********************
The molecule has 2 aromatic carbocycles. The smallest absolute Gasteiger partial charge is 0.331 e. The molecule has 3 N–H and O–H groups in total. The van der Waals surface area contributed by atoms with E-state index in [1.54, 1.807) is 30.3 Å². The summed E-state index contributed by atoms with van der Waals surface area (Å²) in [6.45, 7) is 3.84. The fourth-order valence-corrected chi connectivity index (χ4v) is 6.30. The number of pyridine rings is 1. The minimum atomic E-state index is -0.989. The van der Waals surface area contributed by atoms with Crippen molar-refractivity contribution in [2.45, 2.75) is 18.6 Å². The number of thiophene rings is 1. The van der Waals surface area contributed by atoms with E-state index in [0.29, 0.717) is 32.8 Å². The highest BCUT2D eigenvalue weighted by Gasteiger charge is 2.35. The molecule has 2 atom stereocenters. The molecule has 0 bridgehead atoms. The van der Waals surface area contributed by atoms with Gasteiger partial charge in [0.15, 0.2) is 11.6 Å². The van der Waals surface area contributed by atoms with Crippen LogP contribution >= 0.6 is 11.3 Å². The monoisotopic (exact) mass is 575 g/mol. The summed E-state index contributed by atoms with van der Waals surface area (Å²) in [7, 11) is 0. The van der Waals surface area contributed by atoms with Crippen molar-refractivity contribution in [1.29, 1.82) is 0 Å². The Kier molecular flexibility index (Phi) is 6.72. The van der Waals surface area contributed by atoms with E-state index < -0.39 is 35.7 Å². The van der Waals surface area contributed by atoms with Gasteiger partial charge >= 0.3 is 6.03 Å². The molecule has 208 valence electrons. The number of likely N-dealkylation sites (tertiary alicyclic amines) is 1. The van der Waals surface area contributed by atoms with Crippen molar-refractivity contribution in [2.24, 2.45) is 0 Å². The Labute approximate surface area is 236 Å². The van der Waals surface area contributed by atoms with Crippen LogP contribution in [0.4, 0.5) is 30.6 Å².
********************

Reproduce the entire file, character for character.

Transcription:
The molecule has 2 aromatic carbocycles. The smallest absolute Gasteiger partial charge is 0.331 e. The molecule has 3 N–H and O–H groups in total. The van der Waals surface area contributed by atoms with E-state index in [1.54, 1.807) is 30.3 Å². The summed E-state index contributed by atoms with van der Waals surface area (Å²) in [6.45, 7) is 3.84. The fourth-order valence-corrected chi connectivity index (χ4v) is 6.30. The number of pyridine rings is 1. The minimum atomic E-state index is -0.989. The van der Waals surface area contributed by atoms with Crippen molar-refractivity contribution in [2.45, 2.75) is 18.6 Å². The number of thiophene rings is 1. The van der Waals surface area contributed by atoms with E-state index in [0.29, 0.717) is 32.8 Å². The highest BCUT2D eigenvalue weighted by Gasteiger charge is 2.35. The molecule has 2 atom stereocenters. The molecule has 0 bridgehead atoms. The van der Waals surface area contributed by atoms with Gasteiger partial charge in [0.15, 0.2) is 11.6 Å². The van der Waals surface area contributed by atoms with Crippen LogP contribution >= 0.6 is 11.3 Å². The monoisotopic (exact) mass is 575 g/mol. The summed E-state index contributed by atoms with van der Waals surface area (Å²) in [7, 11) is 0. The van der Waals surface area contributed by atoms with Crippen molar-refractivity contribution in [1.29, 1.82) is 0 Å². The Kier molecular flexibility index (Phi) is 6.72. The van der Waals surface area contributed by atoms with E-state index < -0.39 is 35.7 Å². The van der Waals surface area contributed by atoms with Gasteiger partial charge >= 0.3 is 6.03 Å². The molecule has 208 valence electrons. The number of likely N-dealkylation sites (tertiary alicyclic amines) is 1. The van der Waals surface area contributed by atoms with Crippen molar-refractivity contribution in [2.24, 2.45) is 0 Å². The Labute approximate surface area is 236 Å². The van der Waals surface area contributed by atoms with Crippen LogP contribution in [0.4, 0.5) is 30.6 Å².